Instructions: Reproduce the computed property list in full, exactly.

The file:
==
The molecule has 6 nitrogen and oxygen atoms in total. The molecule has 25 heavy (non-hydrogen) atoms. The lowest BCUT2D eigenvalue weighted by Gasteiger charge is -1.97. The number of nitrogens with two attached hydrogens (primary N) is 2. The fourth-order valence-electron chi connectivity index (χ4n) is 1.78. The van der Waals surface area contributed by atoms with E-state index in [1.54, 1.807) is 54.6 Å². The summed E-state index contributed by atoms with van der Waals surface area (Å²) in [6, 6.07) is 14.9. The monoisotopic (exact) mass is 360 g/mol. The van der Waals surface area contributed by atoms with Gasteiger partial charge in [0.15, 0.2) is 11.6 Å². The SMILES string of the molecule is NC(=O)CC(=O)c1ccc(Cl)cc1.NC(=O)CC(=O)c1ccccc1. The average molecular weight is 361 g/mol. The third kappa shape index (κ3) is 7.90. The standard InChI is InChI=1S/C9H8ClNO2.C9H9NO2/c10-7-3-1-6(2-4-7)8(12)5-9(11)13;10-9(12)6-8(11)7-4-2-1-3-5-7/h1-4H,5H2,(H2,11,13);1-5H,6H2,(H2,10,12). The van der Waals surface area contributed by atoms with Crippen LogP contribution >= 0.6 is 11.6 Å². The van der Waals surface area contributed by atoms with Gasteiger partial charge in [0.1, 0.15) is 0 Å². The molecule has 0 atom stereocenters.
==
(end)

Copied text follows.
The molecule has 6 nitrogen and oxygen atoms in total. The molecule has 25 heavy (non-hydrogen) atoms. The lowest BCUT2D eigenvalue weighted by Gasteiger charge is -1.97. The number of nitrogens with two attached hydrogens (primary N) is 2. The fourth-order valence-electron chi connectivity index (χ4n) is 1.78. The van der Waals surface area contributed by atoms with E-state index in [1.54, 1.807) is 54.6 Å². The summed E-state index contributed by atoms with van der Waals surface area (Å²) in [6, 6.07) is 14.9. The monoisotopic (exact) mass is 360 g/mol. The van der Waals surface area contributed by atoms with Gasteiger partial charge in [0.15, 0.2) is 11.6 Å². The SMILES string of the molecule is NC(=O)CC(=O)c1ccc(Cl)cc1.NC(=O)CC(=O)c1ccccc1. The average molecular weight is 361 g/mol. The third kappa shape index (κ3) is 7.90. The standard InChI is InChI=1S/C9H8ClNO2.C9H9NO2/c10-7-3-1-6(2-4-7)8(12)5-9(11)13;10-9(12)6-8(11)7-4-2-1-3-5-7/h1-4H,5H2,(H2,11,13);1-5H,6H2,(H2,10,12). The van der Waals surface area contributed by atoms with Crippen LogP contribution >= 0.6 is 11.6 Å². The van der Waals surface area contributed by atoms with Gasteiger partial charge in [0.1, 0.15) is 0 Å². The molecule has 0 atom stereocenters.